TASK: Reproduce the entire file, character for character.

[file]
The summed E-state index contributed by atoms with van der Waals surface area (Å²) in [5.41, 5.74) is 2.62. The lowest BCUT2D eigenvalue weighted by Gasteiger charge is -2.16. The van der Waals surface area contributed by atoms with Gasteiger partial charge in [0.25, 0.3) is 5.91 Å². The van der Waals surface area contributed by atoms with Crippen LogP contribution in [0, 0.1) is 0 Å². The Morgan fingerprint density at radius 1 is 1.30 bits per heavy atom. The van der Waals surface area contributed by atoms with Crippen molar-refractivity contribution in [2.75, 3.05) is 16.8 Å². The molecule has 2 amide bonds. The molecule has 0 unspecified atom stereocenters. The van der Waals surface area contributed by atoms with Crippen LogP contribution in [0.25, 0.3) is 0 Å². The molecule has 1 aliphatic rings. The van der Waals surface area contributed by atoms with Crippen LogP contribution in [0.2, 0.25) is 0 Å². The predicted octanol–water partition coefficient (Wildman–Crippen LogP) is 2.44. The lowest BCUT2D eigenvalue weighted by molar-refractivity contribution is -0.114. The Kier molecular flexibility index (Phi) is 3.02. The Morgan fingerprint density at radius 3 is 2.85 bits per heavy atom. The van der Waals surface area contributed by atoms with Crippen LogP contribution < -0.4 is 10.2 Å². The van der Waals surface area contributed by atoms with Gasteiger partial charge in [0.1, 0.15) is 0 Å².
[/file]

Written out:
The summed E-state index contributed by atoms with van der Waals surface area (Å²) in [5.41, 5.74) is 2.62. The lowest BCUT2D eigenvalue weighted by Gasteiger charge is -2.16. The van der Waals surface area contributed by atoms with Gasteiger partial charge in [0.25, 0.3) is 5.91 Å². The van der Waals surface area contributed by atoms with Crippen LogP contribution in [0, 0.1) is 0 Å². The Morgan fingerprint density at radius 1 is 1.30 bits per heavy atom. The van der Waals surface area contributed by atoms with Crippen molar-refractivity contribution in [2.75, 3.05) is 16.8 Å². The molecule has 2 amide bonds. The molecule has 0 unspecified atom stereocenters. The van der Waals surface area contributed by atoms with Crippen LogP contribution in [0.25, 0.3) is 0 Å². The molecule has 1 aliphatic rings. The van der Waals surface area contributed by atoms with Crippen LogP contribution in [0.2, 0.25) is 0 Å². The predicted octanol–water partition coefficient (Wildman–Crippen LogP) is 2.44. The lowest BCUT2D eigenvalue weighted by molar-refractivity contribution is -0.114. The Kier molecular flexibility index (Phi) is 3.02. The Morgan fingerprint density at radius 3 is 2.85 bits per heavy atom. The van der Waals surface area contributed by atoms with Crippen LogP contribution < -0.4 is 10.2 Å². The van der Waals surface area contributed by atoms with Gasteiger partial charge in [0.1, 0.15) is 0 Å².